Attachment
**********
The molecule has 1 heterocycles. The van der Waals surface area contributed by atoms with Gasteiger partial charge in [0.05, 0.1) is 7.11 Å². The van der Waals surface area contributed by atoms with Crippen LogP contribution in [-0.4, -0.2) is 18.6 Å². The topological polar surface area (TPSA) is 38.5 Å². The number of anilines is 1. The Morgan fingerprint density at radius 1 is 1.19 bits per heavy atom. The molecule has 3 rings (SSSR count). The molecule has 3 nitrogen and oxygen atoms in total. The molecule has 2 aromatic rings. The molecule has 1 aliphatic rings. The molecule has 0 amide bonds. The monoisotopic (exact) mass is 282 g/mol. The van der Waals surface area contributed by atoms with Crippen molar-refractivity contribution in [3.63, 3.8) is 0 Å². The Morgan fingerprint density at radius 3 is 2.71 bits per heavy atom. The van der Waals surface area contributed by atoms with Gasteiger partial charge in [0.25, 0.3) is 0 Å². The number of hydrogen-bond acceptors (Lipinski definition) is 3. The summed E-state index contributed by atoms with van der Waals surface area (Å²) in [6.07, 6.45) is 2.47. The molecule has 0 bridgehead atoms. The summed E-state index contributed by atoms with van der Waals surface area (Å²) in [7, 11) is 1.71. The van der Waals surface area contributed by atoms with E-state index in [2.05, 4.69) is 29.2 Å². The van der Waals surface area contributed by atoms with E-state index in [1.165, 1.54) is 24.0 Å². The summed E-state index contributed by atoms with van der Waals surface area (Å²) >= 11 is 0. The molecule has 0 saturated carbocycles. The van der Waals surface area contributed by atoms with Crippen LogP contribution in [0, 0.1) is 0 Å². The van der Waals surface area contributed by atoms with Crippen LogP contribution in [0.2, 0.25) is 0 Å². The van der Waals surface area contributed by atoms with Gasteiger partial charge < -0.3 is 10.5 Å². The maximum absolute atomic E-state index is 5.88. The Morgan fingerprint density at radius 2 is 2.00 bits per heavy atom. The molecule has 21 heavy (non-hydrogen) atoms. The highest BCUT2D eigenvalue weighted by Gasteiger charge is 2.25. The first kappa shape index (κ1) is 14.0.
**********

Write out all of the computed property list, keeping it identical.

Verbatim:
The molecule has 1 heterocycles. The van der Waals surface area contributed by atoms with Gasteiger partial charge in [0.05, 0.1) is 7.11 Å². The van der Waals surface area contributed by atoms with Crippen LogP contribution in [-0.4, -0.2) is 18.6 Å². The topological polar surface area (TPSA) is 38.5 Å². The number of anilines is 1. The Morgan fingerprint density at radius 1 is 1.19 bits per heavy atom. The molecule has 3 rings (SSSR count). The molecule has 3 nitrogen and oxygen atoms in total. The molecule has 2 aromatic rings. The molecule has 1 aliphatic rings. The molecule has 0 amide bonds. The monoisotopic (exact) mass is 282 g/mol. The van der Waals surface area contributed by atoms with Crippen molar-refractivity contribution in [3.63, 3.8) is 0 Å². The Morgan fingerprint density at radius 3 is 2.71 bits per heavy atom. The van der Waals surface area contributed by atoms with Gasteiger partial charge in [0.25, 0.3) is 0 Å². The number of hydrogen-bond acceptors (Lipinski definition) is 3. The summed E-state index contributed by atoms with van der Waals surface area (Å²) in [6.07, 6.45) is 2.47. The molecule has 0 bridgehead atoms. The summed E-state index contributed by atoms with van der Waals surface area (Å²) in [7, 11) is 1.71. The van der Waals surface area contributed by atoms with E-state index in [2.05, 4.69) is 29.2 Å². The van der Waals surface area contributed by atoms with E-state index in [1.165, 1.54) is 24.0 Å². The summed E-state index contributed by atoms with van der Waals surface area (Å²) >= 11 is 0. The molecule has 0 saturated carbocycles. The van der Waals surface area contributed by atoms with Crippen LogP contribution in [0, 0.1) is 0 Å². The van der Waals surface area contributed by atoms with Crippen LogP contribution in [0.2, 0.25) is 0 Å². The van der Waals surface area contributed by atoms with Gasteiger partial charge < -0.3 is 10.5 Å². The maximum absolute atomic E-state index is 5.88. The Morgan fingerprint density at radius 2 is 2.00 bits per heavy atom. The molecule has 21 heavy (non-hydrogen) atoms. The highest BCUT2D eigenvalue weighted by Gasteiger charge is 2.25. The first kappa shape index (κ1) is 14.0.